Keli-Sila Jataka (#202)

The Bodhisatta was once Indra, king of the gods. The king was a cruel man, and he was disgusted by everything old. If he saw an old cart he had it destroyed, if he saw an old woman he would hit and frighten her, and if he saw an old man he would belittle him, such as making him roll around on the ground like an acrobat. And the king’s friends did the same. So when people in the kingdom grew old, they went away to live in a remote border region, beyond the reach of the king. And since men could no longer care for their parents, they went to hell when they died.

The Bodhisatta noticed the population of heaven was shrinking, and when he learned the reason he came up with a plan to humble the king. He took the form on an old man wearing rags and drove a crazy old cart, pulled by old oxen, past the king. The king, making a solemn procession around the city upon his bedecked royal elephant saw the Bodhisatta and ordered his men to remove the cart. But the Bodhisatta had made himself visible only to the king, so the men could not intervene. Then the Bodhisatta smashed two jars of buttermilk on the king’s head.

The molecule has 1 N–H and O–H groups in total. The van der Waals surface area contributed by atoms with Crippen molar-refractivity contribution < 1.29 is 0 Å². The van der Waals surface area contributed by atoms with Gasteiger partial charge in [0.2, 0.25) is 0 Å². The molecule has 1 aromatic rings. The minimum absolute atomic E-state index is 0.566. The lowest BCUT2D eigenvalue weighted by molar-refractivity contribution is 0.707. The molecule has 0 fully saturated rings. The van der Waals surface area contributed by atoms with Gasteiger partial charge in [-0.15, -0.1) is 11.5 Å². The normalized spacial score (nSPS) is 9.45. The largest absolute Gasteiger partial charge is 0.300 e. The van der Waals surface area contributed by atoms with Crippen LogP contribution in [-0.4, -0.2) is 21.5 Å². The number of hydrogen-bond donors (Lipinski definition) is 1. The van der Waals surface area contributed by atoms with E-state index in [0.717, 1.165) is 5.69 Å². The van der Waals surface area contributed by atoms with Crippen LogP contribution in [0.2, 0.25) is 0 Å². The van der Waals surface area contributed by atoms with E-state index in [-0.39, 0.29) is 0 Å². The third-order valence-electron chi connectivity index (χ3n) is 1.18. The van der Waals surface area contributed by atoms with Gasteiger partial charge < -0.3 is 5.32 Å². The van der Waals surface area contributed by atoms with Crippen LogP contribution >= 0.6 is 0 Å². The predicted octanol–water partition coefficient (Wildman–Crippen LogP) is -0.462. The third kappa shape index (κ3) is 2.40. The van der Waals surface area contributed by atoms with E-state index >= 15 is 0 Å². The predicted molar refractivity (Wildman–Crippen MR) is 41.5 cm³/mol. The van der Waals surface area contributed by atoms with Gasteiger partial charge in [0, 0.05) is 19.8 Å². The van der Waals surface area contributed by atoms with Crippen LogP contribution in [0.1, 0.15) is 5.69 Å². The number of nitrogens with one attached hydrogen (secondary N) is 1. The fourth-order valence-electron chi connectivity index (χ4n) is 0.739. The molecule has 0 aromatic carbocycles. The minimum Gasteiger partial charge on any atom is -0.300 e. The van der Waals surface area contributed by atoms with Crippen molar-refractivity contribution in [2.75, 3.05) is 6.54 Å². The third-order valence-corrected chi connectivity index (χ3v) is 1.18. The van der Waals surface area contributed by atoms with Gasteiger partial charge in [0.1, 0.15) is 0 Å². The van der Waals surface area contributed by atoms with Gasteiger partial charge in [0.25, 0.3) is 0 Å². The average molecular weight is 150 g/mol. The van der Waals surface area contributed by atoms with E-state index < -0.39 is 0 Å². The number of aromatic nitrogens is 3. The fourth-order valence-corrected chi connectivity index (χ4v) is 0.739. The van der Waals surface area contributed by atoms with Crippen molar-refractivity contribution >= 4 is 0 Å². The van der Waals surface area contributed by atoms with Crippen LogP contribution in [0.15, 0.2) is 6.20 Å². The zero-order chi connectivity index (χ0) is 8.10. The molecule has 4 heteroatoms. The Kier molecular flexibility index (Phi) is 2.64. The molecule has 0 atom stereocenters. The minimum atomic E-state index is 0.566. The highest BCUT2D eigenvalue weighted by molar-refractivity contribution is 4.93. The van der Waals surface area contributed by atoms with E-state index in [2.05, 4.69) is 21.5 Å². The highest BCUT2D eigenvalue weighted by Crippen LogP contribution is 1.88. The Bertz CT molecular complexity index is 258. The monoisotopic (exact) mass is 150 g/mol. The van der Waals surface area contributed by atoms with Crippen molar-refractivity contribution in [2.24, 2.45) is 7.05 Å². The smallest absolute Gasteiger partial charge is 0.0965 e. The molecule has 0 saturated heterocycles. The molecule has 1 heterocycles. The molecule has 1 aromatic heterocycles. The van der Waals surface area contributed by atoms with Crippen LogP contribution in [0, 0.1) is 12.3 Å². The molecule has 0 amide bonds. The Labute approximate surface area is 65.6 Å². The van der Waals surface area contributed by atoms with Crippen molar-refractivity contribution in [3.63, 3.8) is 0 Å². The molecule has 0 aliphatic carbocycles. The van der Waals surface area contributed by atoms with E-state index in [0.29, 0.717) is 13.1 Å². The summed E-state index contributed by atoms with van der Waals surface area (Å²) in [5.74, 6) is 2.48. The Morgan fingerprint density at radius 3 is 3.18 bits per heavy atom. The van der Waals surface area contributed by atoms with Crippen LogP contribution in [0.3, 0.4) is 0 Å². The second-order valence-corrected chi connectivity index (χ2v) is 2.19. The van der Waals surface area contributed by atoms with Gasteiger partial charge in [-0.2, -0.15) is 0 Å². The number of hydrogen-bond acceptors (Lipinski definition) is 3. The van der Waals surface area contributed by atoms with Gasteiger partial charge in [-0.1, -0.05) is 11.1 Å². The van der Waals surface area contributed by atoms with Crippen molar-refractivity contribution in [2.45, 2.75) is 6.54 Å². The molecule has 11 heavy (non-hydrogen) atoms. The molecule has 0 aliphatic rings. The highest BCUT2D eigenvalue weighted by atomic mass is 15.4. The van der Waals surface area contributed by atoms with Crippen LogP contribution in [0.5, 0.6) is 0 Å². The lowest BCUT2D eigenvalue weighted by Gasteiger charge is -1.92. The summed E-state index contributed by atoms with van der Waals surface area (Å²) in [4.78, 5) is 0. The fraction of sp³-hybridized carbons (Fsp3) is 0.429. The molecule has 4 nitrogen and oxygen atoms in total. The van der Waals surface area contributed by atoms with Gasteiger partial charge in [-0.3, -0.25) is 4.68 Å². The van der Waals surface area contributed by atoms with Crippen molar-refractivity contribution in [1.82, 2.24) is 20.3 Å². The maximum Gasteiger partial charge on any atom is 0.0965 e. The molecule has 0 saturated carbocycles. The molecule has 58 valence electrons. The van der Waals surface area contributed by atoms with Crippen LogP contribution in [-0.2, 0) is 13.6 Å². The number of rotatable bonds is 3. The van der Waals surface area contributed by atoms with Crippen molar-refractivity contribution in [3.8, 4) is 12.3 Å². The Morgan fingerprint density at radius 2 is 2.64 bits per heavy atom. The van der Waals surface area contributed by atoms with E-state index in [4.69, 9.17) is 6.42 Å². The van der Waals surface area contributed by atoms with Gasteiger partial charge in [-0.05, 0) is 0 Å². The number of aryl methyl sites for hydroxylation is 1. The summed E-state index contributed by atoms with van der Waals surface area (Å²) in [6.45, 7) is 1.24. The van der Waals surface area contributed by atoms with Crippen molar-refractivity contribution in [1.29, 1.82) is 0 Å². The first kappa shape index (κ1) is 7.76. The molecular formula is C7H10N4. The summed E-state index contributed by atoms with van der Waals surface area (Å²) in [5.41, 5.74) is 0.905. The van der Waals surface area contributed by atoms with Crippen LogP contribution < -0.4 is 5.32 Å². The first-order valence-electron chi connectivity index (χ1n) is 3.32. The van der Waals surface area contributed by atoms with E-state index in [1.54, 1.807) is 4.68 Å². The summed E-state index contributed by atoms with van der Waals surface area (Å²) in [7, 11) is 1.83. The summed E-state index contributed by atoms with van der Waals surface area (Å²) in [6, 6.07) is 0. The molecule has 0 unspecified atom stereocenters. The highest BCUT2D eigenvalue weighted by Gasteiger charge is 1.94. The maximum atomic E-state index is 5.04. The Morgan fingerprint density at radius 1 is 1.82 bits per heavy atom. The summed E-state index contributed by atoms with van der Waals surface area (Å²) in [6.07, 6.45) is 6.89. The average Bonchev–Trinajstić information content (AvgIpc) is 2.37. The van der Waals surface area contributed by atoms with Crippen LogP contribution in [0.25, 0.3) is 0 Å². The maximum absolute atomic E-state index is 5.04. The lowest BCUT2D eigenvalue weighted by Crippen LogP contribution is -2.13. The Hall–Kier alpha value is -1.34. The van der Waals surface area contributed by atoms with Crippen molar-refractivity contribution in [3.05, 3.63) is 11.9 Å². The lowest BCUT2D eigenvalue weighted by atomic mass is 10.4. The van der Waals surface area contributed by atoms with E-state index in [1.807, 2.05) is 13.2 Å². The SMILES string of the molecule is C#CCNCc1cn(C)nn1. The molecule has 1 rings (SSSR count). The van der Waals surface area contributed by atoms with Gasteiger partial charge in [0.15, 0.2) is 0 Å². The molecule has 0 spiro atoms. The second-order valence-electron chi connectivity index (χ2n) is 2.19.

While the king was distressed and publicly humiliated, the Bodhisatta took his proper form again, floating in mid-air clutching a thunderbolt. He rebuked the king with sharp words for being dumb and cruel and threatened to slice off his head if he did not stop this behavior. He then spoke of the great importance of parents and the value of respecting old age. The king stopped his behavior immediately and forever.

In the Lifetime of the Buddha

Thirty disciples from the countryside came to pay respect to the Buddha at his monastery. On the way in through the gate they saw Lakuntaka, one of the Buddha’s top disciples and most renowned preachers, who was very small, like a dwarf kept for amusement. Thinking he was just a novice, they pulled on his nose, ears, hands, head, and robe, and shook him about in a rough and rude manner.

When their conversation with the Buddha was finished the disciples asked him if they could meet Lakuntaka, who they had heard so much about. When the Buddha explained who he was and that they had already met him, the disciples asked why a man of such devotion and achievement was born deformed. Then the Buddha told them this story of the cruel king, who was an earlier birth of Lakuntaka, to explain that it was a punishment for his misbehavior in a previous life.

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